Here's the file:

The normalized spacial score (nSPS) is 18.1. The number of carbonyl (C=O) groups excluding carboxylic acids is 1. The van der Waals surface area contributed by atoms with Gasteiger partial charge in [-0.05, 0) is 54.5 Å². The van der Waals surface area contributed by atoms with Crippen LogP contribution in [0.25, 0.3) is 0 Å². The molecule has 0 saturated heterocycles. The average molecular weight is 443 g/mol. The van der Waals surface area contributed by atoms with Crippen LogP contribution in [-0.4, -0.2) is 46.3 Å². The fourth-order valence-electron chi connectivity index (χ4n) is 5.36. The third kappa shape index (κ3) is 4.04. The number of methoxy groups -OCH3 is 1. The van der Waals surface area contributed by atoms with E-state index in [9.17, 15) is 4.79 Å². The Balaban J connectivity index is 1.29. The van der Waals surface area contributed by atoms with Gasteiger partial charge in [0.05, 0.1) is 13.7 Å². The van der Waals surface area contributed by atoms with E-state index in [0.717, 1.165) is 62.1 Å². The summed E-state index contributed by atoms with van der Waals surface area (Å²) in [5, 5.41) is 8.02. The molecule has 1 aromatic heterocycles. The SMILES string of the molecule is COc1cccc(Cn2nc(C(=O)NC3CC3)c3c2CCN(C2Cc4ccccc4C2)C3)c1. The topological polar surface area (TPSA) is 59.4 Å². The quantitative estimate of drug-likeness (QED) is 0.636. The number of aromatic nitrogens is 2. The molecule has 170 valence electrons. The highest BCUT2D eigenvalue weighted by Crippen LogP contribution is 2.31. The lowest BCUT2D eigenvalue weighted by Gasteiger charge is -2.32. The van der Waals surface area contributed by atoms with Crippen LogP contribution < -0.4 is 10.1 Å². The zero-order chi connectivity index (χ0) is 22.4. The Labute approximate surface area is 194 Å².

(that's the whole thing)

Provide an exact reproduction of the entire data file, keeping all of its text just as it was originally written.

The normalized spacial score (nSPS) is 18.1. The number of carbonyl (C=O) groups excluding carboxylic acids is 1. The van der Waals surface area contributed by atoms with Gasteiger partial charge in [-0.05, 0) is 54.5 Å². The van der Waals surface area contributed by atoms with Crippen LogP contribution in [0.25, 0.3) is 0 Å². The molecule has 0 saturated heterocycles. The average molecular weight is 443 g/mol. The van der Waals surface area contributed by atoms with Crippen LogP contribution in [-0.4, -0.2) is 46.3 Å². The fourth-order valence-electron chi connectivity index (χ4n) is 5.36. The third kappa shape index (κ3) is 4.04. The number of methoxy groups -OCH3 is 1. The van der Waals surface area contributed by atoms with E-state index in [9.17, 15) is 4.79 Å². The Balaban J connectivity index is 1.29. The van der Waals surface area contributed by atoms with Gasteiger partial charge in [0.05, 0.1) is 13.7 Å². The van der Waals surface area contributed by atoms with E-state index in [0.717, 1.165) is 62.1 Å². The summed E-state index contributed by atoms with van der Waals surface area (Å²) in [5, 5.41) is 8.02. The molecule has 1 aromatic heterocycles. The SMILES string of the molecule is COc1cccc(Cn2nc(C(=O)NC3CC3)c3c2CCN(C2Cc4ccccc4C2)C3)c1. The topological polar surface area (TPSA) is 59.4 Å². The quantitative estimate of drug-likeness (QED) is 0.636. The number of aromatic nitrogens is 2. The molecule has 170 valence electrons. The highest BCUT2D eigenvalue weighted by Crippen LogP contribution is 2.31. The lowest BCUT2D eigenvalue weighted by Gasteiger charge is -2.32. The van der Waals surface area contributed by atoms with Crippen LogP contribution < -0.4 is 10.1 Å². The zero-order chi connectivity index (χ0) is 22.4. The Labute approximate surface area is 194 Å².